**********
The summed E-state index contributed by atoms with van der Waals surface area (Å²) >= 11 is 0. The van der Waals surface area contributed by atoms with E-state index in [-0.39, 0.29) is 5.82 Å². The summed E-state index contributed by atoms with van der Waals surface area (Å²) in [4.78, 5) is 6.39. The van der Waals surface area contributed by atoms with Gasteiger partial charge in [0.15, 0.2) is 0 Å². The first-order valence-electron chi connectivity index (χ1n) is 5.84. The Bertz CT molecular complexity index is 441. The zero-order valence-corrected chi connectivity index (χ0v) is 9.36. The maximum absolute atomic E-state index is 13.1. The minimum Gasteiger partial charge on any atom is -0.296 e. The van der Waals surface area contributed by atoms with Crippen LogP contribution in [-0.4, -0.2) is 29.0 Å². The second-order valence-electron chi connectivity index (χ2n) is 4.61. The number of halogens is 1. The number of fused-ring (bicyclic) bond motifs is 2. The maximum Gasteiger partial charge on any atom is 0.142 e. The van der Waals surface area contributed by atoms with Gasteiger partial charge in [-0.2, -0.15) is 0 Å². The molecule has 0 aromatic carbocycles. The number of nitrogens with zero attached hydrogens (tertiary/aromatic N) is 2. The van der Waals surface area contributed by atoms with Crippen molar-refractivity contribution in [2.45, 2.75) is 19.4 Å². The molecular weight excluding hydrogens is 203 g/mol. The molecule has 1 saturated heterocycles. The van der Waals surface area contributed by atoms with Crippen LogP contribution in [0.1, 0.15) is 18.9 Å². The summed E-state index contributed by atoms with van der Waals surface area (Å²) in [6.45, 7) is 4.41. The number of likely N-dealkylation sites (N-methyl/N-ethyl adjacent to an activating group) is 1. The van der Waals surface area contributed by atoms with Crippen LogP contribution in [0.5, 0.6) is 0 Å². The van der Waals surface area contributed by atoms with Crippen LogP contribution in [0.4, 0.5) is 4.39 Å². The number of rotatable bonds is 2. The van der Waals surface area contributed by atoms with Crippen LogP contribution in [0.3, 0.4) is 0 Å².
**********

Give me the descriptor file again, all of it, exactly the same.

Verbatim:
The summed E-state index contributed by atoms with van der Waals surface area (Å²) >= 11 is 0. The van der Waals surface area contributed by atoms with E-state index in [-0.39, 0.29) is 5.82 Å². The summed E-state index contributed by atoms with van der Waals surface area (Å²) in [4.78, 5) is 6.39. The van der Waals surface area contributed by atoms with Gasteiger partial charge in [0.15, 0.2) is 0 Å². The first-order valence-electron chi connectivity index (χ1n) is 5.84. The Bertz CT molecular complexity index is 441. The zero-order valence-corrected chi connectivity index (χ0v) is 9.36. The maximum absolute atomic E-state index is 13.1. The minimum Gasteiger partial charge on any atom is -0.296 e. The van der Waals surface area contributed by atoms with Crippen LogP contribution in [-0.4, -0.2) is 29.0 Å². The second-order valence-electron chi connectivity index (χ2n) is 4.61. The number of halogens is 1. The number of fused-ring (bicyclic) bond motifs is 2. The maximum Gasteiger partial charge on any atom is 0.142 e. The van der Waals surface area contributed by atoms with Gasteiger partial charge in [-0.2, -0.15) is 0 Å². The molecule has 0 aromatic carbocycles. The number of nitrogens with zero attached hydrogens (tertiary/aromatic N) is 2. The van der Waals surface area contributed by atoms with Crippen molar-refractivity contribution in [2.45, 2.75) is 19.4 Å². The molecular weight excluding hydrogens is 203 g/mol. The molecule has 1 saturated heterocycles. The van der Waals surface area contributed by atoms with Crippen LogP contribution in [0.1, 0.15) is 18.9 Å². The summed E-state index contributed by atoms with van der Waals surface area (Å²) in [6.45, 7) is 4.41. The number of likely N-dealkylation sites (N-methyl/N-ethyl adjacent to an activating group) is 1. The van der Waals surface area contributed by atoms with Crippen LogP contribution in [0.5, 0.6) is 0 Å². The van der Waals surface area contributed by atoms with Crippen LogP contribution in [0.4, 0.5) is 4.39 Å². The number of rotatable bonds is 2. The van der Waals surface area contributed by atoms with Crippen LogP contribution in [0.3, 0.4) is 0 Å².